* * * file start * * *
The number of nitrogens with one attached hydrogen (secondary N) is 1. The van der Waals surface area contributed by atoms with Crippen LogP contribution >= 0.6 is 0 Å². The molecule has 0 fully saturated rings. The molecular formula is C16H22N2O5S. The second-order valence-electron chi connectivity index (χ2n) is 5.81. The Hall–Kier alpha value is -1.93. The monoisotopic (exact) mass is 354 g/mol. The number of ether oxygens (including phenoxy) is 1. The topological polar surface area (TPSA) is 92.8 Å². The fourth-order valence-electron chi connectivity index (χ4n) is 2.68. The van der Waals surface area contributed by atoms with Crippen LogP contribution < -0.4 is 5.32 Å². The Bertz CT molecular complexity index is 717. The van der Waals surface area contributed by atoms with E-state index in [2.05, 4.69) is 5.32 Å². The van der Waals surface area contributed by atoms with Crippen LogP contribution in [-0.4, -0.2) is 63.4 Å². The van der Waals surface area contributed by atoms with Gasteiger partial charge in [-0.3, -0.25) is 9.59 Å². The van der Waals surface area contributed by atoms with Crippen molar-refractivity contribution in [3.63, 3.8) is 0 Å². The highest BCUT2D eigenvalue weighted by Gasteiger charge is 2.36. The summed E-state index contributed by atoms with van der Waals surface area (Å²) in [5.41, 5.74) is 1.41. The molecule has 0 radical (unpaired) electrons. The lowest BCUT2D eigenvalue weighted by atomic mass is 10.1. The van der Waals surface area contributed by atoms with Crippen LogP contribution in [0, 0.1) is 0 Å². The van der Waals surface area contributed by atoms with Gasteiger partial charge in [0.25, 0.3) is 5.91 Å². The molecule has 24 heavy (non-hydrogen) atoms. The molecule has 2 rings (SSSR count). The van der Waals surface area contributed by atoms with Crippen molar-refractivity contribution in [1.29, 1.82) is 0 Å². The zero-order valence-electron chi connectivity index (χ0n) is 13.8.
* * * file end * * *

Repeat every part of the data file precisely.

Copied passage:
The number of nitrogens with one attached hydrogen (secondary N) is 1. The van der Waals surface area contributed by atoms with Crippen LogP contribution >= 0.6 is 0 Å². The molecule has 0 fully saturated rings. The molecular formula is C16H22N2O5S. The second-order valence-electron chi connectivity index (χ2n) is 5.81. The Hall–Kier alpha value is -1.93. The monoisotopic (exact) mass is 354 g/mol. The number of ether oxygens (including phenoxy) is 1. The topological polar surface area (TPSA) is 92.8 Å². The fourth-order valence-electron chi connectivity index (χ4n) is 2.68. The van der Waals surface area contributed by atoms with Crippen LogP contribution < -0.4 is 5.32 Å². The Bertz CT molecular complexity index is 717. The van der Waals surface area contributed by atoms with E-state index in [2.05, 4.69) is 5.32 Å². The van der Waals surface area contributed by atoms with Crippen LogP contribution in [-0.4, -0.2) is 63.4 Å². The van der Waals surface area contributed by atoms with Gasteiger partial charge in [-0.3, -0.25) is 9.59 Å². The van der Waals surface area contributed by atoms with Crippen molar-refractivity contribution in [3.63, 3.8) is 0 Å². The highest BCUT2D eigenvalue weighted by Gasteiger charge is 2.36. The summed E-state index contributed by atoms with van der Waals surface area (Å²) in [5.41, 5.74) is 1.41. The molecule has 0 radical (unpaired) electrons. The lowest BCUT2D eigenvalue weighted by atomic mass is 10.1. The van der Waals surface area contributed by atoms with Crippen LogP contribution in [0, 0.1) is 0 Å². The van der Waals surface area contributed by atoms with Gasteiger partial charge in [0.25, 0.3) is 5.91 Å². The molecule has 24 heavy (non-hydrogen) atoms. The molecule has 2 rings (SSSR count). The van der Waals surface area contributed by atoms with Crippen molar-refractivity contribution in [1.29, 1.82) is 0 Å². The zero-order valence-electron chi connectivity index (χ0n) is 13.8.